Power struggle

In the drive to reduce carbon emissions in Scotland, attention has focused on increasing energy from renewable power sources. This has encountered infrastructure and legislative challenges, in contrast with recent support for the telecoms sector.

19 December 2023

Electricity transmission network

The drive to reduce carbon emissions in Scotland has centred on increasing the proportion of energy derived from sources of renewable power. However, the infrastructure to deliver that renewable power needs to be fit for purpose, specifically, for Scotland’s electricity transmission and distribution networks.

Not only is this development encountering challenges, but there’s been a marked contrast with recent legislative support for another key part of the economy the telecoms sector.

Transmission network

Scotland’s transmission network is the most visible of the two and consists of mostly overhead electricity lines, together with some underground lines, which carry electricity at voltages of 132 kilovolts and above.

Overhead lines span the countryside, supported by steel lattice towers, carrying power from generating stations to local substations. The transmission network feeds the distribution network.

Distribution network

The distribution network also comprises underground and overhead lines but, because the voltages are lower (less than 132 kilovolts), the physical support network is less visible and is largely made from wooden poles.

Network development

Much of Scotland’s transmission and distribution networks date from the 1950s and 1960s when renewable energy was practically unknown, save for hydro schemes. There were certainly no commercial windfarms.

The rapid growth of onshore wind in the 1990s and early 2000s has highlighted the need for the country’s grid to keep up with modern demands. The current grid lacks the required coverage in parts of the country and the age of the infrastructure is not optimal for the purposes of transmitting the large amount of renewable power now being generated. With the growth of renewable energy only set to increase, the need for the network to receive significant ongoing investment is coming sharply into focus.

Even at a local distribution level, the rapid growth in electric vehicles (EV) since around 2015 has given rise to challenges in the rapid deployment of EV charging points. These too require a reliable grid connection.

Legal tools

Building a new transmission line can be a slow and costly undertaking. Many members of the public are supportive of network upgrades in principle but some are reluctant to have towers and lines near to, or on, their land. For new towers and lines to be installed, planning permission or some other form of statutory consent is needed and the consenting stage can be lengthy.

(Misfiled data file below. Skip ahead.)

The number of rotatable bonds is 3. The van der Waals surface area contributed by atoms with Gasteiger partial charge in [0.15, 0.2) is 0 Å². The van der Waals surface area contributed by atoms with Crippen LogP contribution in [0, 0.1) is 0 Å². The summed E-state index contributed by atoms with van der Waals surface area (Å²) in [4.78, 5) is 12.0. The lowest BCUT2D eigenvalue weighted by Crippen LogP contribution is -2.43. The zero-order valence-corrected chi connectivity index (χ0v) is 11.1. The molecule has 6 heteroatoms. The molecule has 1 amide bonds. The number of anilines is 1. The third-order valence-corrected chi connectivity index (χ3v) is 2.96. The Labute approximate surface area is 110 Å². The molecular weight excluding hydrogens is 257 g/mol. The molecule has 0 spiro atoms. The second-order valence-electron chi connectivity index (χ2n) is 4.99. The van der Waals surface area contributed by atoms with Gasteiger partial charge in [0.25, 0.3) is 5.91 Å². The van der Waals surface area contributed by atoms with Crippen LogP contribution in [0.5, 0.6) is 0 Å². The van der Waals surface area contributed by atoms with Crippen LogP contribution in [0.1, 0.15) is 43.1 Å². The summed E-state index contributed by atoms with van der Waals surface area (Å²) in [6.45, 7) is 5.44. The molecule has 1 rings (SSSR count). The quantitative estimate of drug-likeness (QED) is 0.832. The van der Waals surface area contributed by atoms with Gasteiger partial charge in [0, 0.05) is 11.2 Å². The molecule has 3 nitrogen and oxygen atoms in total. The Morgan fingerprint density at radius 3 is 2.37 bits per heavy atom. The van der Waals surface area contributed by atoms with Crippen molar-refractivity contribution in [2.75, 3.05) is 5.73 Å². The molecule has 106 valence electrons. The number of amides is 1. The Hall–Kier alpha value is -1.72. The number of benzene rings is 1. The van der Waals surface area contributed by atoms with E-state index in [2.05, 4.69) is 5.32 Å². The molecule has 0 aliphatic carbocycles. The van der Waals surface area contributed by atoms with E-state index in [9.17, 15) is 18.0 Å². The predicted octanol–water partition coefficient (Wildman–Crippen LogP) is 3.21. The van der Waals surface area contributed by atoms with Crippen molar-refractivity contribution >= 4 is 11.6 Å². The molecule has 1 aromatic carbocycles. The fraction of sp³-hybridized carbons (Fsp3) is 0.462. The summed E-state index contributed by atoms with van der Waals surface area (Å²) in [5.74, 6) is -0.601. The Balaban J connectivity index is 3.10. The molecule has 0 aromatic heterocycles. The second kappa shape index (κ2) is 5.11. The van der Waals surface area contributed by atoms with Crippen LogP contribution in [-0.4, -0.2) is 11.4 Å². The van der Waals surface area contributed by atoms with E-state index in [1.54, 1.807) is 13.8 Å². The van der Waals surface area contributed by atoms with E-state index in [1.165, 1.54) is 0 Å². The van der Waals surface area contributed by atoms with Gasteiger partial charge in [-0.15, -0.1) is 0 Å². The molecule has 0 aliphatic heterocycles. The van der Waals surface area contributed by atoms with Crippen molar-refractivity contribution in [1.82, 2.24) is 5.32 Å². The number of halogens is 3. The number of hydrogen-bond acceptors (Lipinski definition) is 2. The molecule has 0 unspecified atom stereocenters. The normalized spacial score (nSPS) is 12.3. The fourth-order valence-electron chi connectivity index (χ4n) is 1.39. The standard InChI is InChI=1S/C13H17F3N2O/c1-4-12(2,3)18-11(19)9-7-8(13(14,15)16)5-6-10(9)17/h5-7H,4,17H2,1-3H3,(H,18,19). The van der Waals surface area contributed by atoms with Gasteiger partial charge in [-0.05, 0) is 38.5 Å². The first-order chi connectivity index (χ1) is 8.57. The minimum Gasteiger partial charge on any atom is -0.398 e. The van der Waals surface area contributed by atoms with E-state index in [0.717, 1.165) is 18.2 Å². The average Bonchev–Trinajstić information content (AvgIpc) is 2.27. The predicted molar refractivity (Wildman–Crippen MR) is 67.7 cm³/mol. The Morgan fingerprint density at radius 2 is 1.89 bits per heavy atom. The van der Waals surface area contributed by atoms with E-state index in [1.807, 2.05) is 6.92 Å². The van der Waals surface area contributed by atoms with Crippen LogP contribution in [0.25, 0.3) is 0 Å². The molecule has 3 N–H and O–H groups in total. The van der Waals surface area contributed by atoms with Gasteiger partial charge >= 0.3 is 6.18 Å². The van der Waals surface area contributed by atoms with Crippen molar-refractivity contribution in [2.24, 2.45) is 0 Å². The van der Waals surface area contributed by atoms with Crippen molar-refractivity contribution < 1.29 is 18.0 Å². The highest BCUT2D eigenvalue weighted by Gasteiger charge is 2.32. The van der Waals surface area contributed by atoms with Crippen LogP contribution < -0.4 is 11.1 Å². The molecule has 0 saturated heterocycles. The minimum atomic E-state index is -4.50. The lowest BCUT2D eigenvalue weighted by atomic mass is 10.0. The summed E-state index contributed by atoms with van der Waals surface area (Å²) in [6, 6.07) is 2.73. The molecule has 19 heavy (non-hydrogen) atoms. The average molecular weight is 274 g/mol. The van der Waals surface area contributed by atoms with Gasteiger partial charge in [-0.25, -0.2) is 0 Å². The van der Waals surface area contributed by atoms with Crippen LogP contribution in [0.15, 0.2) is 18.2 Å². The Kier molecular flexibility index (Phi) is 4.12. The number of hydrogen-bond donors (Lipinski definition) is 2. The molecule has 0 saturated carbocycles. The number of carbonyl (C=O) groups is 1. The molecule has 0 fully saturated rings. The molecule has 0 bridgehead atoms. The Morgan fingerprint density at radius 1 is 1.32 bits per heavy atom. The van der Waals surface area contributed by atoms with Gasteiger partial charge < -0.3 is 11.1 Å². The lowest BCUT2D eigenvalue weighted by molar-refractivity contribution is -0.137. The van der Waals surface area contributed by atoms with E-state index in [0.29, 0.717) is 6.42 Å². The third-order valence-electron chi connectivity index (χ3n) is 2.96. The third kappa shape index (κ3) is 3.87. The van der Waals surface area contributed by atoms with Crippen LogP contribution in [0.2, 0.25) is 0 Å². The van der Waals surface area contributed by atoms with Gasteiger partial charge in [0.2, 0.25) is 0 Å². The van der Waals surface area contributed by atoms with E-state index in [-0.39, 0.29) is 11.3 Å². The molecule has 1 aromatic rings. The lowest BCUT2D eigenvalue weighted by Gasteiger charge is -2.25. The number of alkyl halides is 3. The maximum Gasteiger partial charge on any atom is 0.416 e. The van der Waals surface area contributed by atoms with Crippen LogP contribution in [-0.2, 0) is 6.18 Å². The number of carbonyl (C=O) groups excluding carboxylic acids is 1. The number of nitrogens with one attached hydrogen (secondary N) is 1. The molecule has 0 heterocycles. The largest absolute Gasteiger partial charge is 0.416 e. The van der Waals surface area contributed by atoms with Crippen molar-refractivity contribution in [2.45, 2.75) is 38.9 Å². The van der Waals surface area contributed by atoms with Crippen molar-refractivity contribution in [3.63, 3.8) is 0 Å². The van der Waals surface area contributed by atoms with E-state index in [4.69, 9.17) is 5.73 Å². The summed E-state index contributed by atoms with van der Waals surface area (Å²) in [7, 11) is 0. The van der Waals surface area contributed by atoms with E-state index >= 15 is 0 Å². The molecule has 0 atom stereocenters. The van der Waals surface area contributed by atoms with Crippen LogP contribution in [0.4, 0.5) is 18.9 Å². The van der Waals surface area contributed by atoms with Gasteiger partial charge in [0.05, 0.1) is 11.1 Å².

Legal land rights are also required, a process which, in the absence of agreement with the landowner, requires the relevant electricity undertaker to resort to powers of compulsory purchase. Those powers are still largely found in legislation which was enacted in the mid-1840s to enable large stretches of land to be acquired for the purposes of developing railways across Britain. A lot of things have changed since the middle of the 19th century, and yet the laws of compulsory purchase have, to a significant extent, remained in the early Victorian era. 

Scotland’s law reform body reviewed the law of compulsory purchase in 2014 and found it to be unfit for purpose. Unfortunately, nine years on, nothing has changed as the legal modernisation project went no further than a discussion paper. The position is not helped by Scotland’s electricity laws being mainly found in the privatisation statute from 1989, enacted before renewable energy began its rapid growth and the need for speedier acquisition of land rights emerged.

The distribution network also relies on voluntary agreements with landowners, failing which, compulsory acquisition tools must be deployed. Voluntary agreements can be time-consuming to put in place, depending on the attitude of landowners in a world where property rights are powerful.

Upgrades to Scotland’s electricity infrastructure will continue to be a slow burn until the relevant legislation is also upgraded. 


This is all in stark contrast to the position of telecoms operators, whose powers have been strengthened in recent years by favourable government policy. These policies were intended to give operators the tools to roll out a network designed to improve telecoms connectivity across the country (including 5G), with all the economic benefits that come with it.

The Electronic Communications Code of 2017 replaced the original Telecoms Code of 1984. The updated Code weakens the position of landowners and reduces the scope for operators to have to pay rents which would make the telecoms network more expensive to develop. The Code facilitates the expansion of a physical network at a pace commensurate with the need for rapid upgrade in the national interest. 

Not many would argue with the policy reasons behind the new Code, and it is fair to suggest that not many would argue with the need for electricity networks to be upgraded to assist with the urgent need for a move towards greater reliance on renewable power. It is surely time, therefore, for the electricity industry to be given a modern makeover similar to that enjoyed by the telecoms operators:

  • to implement a legislative framework which brings the laws of compulsory purchase out of the Victorian era and into the 21st century;
  • to remove ambiguities and complex rules; and
  • to make it easier to implement major projects intended to benefit the country as whole.